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Is Democracy Killing Democracy?

February 9, 2010

Kurt Andersen in New York Magazine:

The tea-party movement takes its name from the mob of angry people in Boston who, in 1773, committed a zany criminal stunt as a protest against taxes and the distant, out-of-touch government that imposed them. Two years later, the revolution was under way and—voilà!—democracy was born out of a wild moment of populist insurrection.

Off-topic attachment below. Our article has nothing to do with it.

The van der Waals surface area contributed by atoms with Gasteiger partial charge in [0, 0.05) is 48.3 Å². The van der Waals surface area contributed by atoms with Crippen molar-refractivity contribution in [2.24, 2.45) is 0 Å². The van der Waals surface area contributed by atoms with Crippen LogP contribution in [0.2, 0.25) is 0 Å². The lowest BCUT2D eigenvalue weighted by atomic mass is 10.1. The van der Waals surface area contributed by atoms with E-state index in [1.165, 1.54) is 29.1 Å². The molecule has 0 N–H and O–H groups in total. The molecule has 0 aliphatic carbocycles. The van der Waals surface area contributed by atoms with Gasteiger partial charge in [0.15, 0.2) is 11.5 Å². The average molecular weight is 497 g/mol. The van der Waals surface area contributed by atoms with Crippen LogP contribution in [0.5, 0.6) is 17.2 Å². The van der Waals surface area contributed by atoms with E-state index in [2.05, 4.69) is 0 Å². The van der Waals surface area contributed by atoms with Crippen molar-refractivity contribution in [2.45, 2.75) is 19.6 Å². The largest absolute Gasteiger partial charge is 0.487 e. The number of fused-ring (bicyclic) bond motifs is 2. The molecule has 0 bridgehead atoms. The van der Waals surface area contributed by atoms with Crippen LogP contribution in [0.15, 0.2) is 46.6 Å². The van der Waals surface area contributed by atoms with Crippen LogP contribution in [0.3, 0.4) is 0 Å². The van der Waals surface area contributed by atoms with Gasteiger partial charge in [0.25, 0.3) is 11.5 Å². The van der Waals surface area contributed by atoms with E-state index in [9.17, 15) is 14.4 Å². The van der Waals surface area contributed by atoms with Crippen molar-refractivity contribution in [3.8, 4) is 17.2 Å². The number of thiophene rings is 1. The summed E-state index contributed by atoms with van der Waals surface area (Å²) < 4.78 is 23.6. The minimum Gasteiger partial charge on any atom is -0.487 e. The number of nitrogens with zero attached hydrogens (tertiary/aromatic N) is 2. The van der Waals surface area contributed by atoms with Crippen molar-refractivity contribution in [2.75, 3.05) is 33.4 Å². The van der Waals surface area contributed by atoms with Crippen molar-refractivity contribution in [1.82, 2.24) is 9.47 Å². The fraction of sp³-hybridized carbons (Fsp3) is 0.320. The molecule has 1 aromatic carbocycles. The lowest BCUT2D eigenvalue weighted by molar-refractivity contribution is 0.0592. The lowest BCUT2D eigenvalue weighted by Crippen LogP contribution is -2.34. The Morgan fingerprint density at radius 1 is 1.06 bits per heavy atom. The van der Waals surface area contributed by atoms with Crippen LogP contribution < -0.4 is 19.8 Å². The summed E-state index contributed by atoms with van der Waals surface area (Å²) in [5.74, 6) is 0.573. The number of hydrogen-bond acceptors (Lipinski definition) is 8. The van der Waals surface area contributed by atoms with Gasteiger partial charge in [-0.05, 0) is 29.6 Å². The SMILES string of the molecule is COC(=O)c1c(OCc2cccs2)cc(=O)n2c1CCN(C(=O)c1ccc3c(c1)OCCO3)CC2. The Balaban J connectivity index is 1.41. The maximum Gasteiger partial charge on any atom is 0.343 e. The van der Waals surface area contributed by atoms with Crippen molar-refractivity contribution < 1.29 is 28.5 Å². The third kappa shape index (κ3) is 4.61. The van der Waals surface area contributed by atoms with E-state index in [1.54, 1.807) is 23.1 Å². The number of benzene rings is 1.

Except not, because in 1787 several dozen coolheaded members of the American Establishment had to meet and debate and horse-trade for four months to do the real work of creating an apparatus to make self-government practicable—that is, to write the Constitution. And what those thoughtful, educated, well-off, well-regarded gentlemen did was invent a democracy sufficiently undemocratic to function and endure. They wanted a government run by an American elite like themselves, as James Madison wrote, “whose wisdom may best discern the true interest of their country and whose patriotism and love of justice will be least likely to sacrifice it to temporary or partial considerations.” They wanted to make sure the mass of ordinary citizens, too easily “stimulated by some irregular passion … or misled by the artful misrepresentations” and thus prone to hysteria—like, say, the rabble who’d run amok in Boston Harbor—be kept in check. That’s why they created a Senate and a Supreme Court and didn’t allow voters to elect senators or presidents directly. By the people and for the people, definitely; of the people, not so much. [More]

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